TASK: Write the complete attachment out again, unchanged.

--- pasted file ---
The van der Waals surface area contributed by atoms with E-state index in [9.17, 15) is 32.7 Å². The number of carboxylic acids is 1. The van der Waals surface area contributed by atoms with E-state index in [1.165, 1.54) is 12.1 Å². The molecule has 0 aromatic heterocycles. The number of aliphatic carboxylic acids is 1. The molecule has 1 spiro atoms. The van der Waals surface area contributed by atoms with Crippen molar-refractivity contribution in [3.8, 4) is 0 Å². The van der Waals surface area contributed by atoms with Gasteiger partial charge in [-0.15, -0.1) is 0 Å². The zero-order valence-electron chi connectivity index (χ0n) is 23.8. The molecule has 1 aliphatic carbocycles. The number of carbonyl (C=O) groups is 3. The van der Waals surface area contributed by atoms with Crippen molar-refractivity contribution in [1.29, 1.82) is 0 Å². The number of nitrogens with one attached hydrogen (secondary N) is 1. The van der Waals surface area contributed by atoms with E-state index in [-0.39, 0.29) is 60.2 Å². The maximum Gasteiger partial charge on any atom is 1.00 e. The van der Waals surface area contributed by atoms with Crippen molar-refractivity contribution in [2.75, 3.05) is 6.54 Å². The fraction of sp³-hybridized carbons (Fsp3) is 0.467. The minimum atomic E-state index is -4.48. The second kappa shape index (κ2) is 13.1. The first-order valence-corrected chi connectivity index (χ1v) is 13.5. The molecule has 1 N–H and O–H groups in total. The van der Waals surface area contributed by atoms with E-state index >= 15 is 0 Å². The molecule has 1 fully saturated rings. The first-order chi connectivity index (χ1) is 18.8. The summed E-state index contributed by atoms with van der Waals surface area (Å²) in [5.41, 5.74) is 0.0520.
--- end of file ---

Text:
The van der Waals surface area contributed by atoms with E-state index in [9.17, 15) is 32.7 Å². The number of carboxylic acids is 1. The van der Waals surface area contributed by atoms with E-state index in [1.165, 1.54) is 12.1 Å². The molecule has 0 aromatic heterocycles. The number of aliphatic carboxylic acids is 1. The molecule has 1 spiro atoms. The van der Waals surface area contributed by atoms with Crippen molar-refractivity contribution in [3.8, 4) is 0 Å². The van der Waals surface area contributed by atoms with Gasteiger partial charge in [-0.15, -0.1) is 0 Å². The zero-order valence-electron chi connectivity index (χ0n) is 23.8. The molecule has 1 aliphatic carbocycles. The number of carbonyl (C=O) groups is 3. The van der Waals surface area contributed by atoms with Crippen molar-refractivity contribution in [1.29, 1.82) is 0 Å². The number of nitrogens with one attached hydrogen (secondary N) is 1. The van der Waals surface area contributed by atoms with E-state index in [-0.39, 0.29) is 60.2 Å². The maximum Gasteiger partial charge on any atom is 1.00 e. The van der Waals surface area contributed by atoms with Crippen molar-refractivity contribution in [2.75, 3.05) is 6.54 Å². The fraction of sp³-hybridized carbons (Fsp3) is 0.467. The minimum atomic E-state index is -4.48. The second kappa shape index (κ2) is 13.1. The first-order valence-corrected chi connectivity index (χ1v) is 13.5. The molecule has 1 N–H and O–H groups in total. The van der Waals surface area contributed by atoms with E-state index >= 15 is 0 Å². The molecule has 1 fully saturated rings. The first-order chi connectivity index (χ1) is 18.8. The summed E-state index contributed by atoms with van der Waals surface area (Å²) in [5.41, 5.74) is 0.0520.